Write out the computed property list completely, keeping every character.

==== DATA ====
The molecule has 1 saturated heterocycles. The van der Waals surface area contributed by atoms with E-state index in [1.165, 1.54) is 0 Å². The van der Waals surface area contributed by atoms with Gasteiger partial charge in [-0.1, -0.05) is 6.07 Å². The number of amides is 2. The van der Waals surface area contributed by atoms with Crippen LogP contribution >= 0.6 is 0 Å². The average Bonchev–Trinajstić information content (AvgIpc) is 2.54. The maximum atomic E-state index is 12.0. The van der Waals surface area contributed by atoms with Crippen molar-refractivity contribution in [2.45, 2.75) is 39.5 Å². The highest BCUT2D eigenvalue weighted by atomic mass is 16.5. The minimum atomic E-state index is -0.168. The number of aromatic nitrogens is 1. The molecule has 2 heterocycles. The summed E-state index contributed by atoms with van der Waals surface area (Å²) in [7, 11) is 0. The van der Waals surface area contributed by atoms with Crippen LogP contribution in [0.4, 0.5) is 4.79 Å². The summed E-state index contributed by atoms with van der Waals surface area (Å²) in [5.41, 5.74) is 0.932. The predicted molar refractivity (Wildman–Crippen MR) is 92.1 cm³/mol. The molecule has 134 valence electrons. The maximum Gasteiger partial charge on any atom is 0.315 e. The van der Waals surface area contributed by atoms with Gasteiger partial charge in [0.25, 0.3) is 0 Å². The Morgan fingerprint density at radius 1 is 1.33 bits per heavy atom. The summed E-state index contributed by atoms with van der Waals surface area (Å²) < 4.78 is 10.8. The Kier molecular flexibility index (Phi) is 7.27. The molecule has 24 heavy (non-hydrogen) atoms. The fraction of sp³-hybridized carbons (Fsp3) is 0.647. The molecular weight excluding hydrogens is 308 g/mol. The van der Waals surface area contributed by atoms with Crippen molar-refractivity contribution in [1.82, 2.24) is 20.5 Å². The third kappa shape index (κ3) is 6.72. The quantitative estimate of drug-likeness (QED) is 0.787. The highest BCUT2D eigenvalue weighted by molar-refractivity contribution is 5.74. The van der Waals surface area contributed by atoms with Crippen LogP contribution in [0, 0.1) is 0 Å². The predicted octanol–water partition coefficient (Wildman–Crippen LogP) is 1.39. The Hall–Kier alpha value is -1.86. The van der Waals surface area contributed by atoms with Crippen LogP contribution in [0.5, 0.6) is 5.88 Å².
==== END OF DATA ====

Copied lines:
The molecule has 1 saturated heterocycles. The van der Waals surface area contributed by atoms with E-state index in [1.165, 1.54) is 0 Å². The van der Waals surface area contributed by atoms with Gasteiger partial charge in [-0.1, -0.05) is 6.07 Å². The number of amides is 2. The van der Waals surface area contributed by atoms with Crippen LogP contribution >= 0.6 is 0 Å². The average Bonchev–Trinajstić information content (AvgIpc) is 2.54. The maximum atomic E-state index is 12.0. The van der Waals surface area contributed by atoms with Crippen molar-refractivity contribution in [2.45, 2.75) is 39.5 Å². The highest BCUT2D eigenvalue weighted by atomic mass is 16.5. The minimum atomic E-state index is -0.168. The number of aromatic nitrogens is 1. The molecule has 2 heterocycles. The summed E-state index contributed by atoms with van der Waals surface area (Å²) in [7, 11) is 0. The van der Waals surface area contributed by atoms with Crippen LogP contribution in [0.4, 0.5) is 4.79 Å². The summed E-state index contributed by atoms with van der Waals surface area (Å²) in [5.41, 5.74) is 0.932. The predicted molar refractivity (Wildman–Crippen MR) is 92.1 cm³/mol. The molecule has 134 valence electrons. The maximum Gasteiger partial charge on any atom is 0.315 e. The van der Waals surface area contributed by atoms with Gasteiger partial charge in [0.25, 0.3) is 0 Å². The Morgan fingerprint density at radius 1 is 1.33 bits per heavy atom. The summed E-state index contributed by atoms with van der Waals surface area (Å²) < 4.78 is 10.8. The Kier molecular flexibility index (Phi) is 7.27. The molecule has 24 heavy (non-hydrogen) atoms. The fraction of sp³-hybridized carbons (Fsp3) is 0.647. The molecular weight excluding hydrogens is 308 g/mol. The van der Waals surface area contributed by atoms with Crippen molar-refractivity contribution in [1.82, 2.24) is 20.5 Å². The third kappa shape index (κ3) is 6.72. The quantitative estimate of drug-likeness (QED) is 0.787. The highest BCUT2D eigenvalue weighted by molar-refractivity contribution is 5.74. The van der Waals surface area contributed by atoms with Crippen LogP contribution in [0, 0.1) is 0 Å². The predicted octanol–water partition coefficient (Wildman–Crippen LogP) is 1.39. The Hall–Kier alpha value is -1.86. The van der Waals surface area contributed by atoms with Crippen LogP contribution in [0.5, 0.6) is 5.88 Å².